By all means sprint to the finish, but act casual as you enter the HQ.

06/02/2012 at 08:15

LMAO at T Rex!!! How to win friends and influence people LOL!!!

Liz - I just go up for the weekend, I know the area pretty well as I've been walking and camping there for years (and i'm fairly handy with a map). Found a lovely B&B to stop at....nice long run on Saturday, pub meal in the evening, shorter run on Sunday then head home...

06/02/2012 at 08:21

Would agree with Trex based on my one experience, LDWA events are about the 'taking part' but then there wasn't a snowballs chance in hell of me coming in first anyway

I'm viewing them as supported long training runs in places I wouldn't normally run.

Mind you I think more races should give you tea and swiss roll at the end instead of a bottle of water!

06/02/2012 at 08:34
Rocker666: If you want any company on your adventures into the peak District let me know, as I live within easy striking distance and head out there myself from time to time. There is a great Fell run starting from Langsett Barn car park I do a few times a year c14.3 miles with 1900ft of climb.

Liz Cooper: There are 20 or so routes published on the website at the end of this link to pick from should you take a trip to the Peak District http://peaktrailrunner.freehostia.com/mambo/ or if you wanted to speak to those in the know the chaps and chapesses from Dark Peak Fell Runners are probably the accepted experts http://www.dpfr.org.uk/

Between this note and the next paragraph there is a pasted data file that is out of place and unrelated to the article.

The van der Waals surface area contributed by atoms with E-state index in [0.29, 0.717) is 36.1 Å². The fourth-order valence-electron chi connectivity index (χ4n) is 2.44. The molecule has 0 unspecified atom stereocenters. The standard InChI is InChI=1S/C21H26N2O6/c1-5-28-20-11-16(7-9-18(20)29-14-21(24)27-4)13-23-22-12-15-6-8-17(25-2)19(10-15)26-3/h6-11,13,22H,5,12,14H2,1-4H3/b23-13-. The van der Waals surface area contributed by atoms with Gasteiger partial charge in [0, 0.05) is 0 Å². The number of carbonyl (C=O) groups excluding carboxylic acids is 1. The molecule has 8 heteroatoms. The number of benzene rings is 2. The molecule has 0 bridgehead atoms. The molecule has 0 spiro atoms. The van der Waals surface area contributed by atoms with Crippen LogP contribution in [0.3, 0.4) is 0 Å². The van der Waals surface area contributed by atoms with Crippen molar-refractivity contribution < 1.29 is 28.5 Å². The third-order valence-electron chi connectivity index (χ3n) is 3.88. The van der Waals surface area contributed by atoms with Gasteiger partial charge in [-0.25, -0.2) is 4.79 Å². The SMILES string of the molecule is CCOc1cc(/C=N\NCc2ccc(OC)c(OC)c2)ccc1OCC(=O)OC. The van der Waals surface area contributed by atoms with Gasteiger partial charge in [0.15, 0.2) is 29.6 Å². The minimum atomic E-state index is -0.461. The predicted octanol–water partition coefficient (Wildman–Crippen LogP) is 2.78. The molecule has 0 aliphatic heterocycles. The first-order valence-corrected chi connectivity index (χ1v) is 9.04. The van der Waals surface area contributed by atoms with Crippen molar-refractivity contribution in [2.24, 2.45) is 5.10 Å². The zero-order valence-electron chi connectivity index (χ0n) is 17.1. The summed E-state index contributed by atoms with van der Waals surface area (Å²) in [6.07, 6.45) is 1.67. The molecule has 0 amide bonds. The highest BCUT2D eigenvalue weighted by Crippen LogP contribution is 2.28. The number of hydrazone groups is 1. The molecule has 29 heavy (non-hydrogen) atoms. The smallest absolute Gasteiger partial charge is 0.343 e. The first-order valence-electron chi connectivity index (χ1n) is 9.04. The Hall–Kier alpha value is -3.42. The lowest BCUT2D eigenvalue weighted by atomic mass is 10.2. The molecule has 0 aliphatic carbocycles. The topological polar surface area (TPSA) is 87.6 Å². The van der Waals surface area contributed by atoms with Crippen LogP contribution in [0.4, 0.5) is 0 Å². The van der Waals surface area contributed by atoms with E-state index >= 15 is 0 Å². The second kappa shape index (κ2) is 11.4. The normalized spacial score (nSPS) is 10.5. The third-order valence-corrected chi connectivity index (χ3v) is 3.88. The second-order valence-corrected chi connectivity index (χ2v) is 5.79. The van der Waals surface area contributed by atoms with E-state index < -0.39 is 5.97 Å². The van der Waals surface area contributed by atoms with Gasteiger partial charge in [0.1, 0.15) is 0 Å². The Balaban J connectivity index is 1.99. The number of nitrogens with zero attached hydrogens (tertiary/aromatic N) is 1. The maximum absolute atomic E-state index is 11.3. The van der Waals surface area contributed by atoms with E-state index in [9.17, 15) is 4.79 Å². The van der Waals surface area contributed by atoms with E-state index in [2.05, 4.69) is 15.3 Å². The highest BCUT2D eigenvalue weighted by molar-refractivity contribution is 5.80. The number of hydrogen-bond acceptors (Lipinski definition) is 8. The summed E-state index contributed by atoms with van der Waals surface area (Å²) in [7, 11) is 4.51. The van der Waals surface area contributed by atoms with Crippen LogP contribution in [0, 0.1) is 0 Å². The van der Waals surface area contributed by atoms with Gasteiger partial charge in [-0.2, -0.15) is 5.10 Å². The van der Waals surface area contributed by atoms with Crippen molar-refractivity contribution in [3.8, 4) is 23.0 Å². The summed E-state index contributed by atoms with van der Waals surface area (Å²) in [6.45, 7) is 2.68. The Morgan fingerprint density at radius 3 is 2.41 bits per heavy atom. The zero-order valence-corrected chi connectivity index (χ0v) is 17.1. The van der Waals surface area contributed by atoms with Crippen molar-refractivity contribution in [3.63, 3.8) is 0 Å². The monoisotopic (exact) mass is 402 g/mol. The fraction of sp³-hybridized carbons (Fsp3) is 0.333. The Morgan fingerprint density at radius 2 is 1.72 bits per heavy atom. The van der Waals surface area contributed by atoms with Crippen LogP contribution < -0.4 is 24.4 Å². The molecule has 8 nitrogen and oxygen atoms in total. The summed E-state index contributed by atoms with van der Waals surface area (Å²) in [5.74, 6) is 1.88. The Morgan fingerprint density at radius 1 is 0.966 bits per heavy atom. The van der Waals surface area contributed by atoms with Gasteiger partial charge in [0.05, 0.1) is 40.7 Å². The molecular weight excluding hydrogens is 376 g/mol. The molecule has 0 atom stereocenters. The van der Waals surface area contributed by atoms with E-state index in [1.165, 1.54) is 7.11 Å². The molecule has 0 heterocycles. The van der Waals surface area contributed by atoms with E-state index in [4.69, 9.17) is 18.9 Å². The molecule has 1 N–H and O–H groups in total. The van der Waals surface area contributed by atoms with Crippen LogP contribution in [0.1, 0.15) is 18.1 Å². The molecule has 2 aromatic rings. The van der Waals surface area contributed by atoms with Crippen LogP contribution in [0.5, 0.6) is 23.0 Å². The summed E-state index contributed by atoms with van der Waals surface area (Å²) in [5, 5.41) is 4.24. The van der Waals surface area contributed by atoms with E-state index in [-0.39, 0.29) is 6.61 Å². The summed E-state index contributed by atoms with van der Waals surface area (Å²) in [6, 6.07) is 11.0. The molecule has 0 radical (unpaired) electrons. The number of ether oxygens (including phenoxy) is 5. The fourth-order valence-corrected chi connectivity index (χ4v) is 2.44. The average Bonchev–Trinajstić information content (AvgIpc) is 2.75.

08/02/2012 at 09:15

As well as the organised Challenge walks the LDWA has lots of 'Anytime' Challenge walks, where you can get the route description from the recorder and do it in your own time.  We spent a happy week in the Peak District doing 6 or 7 of these walks (runs).  As a long standing member of the LDWA, and an event organiser, I would strongly recommend them for a fun day out with no pressure.  My cakes are also legendary!!

But T Rex is correct when he says that we don't take kindly to show-boating runners at the finish - cool and relaxed is the way to go

03/03/2012 at 16:23
old4speed..i will remember your words when i do a LDWA ...and if i happen to be at the same one as T-REX, i will hold the back of his top to slow him down on entry ro the HQ
04/03/2012 at 22:44

I'll be up for that.  Thanks!

The event I do is "Where Ravens Dare" (Torfaen), usually first Sat in Oct, now reduced to only about 27 miles.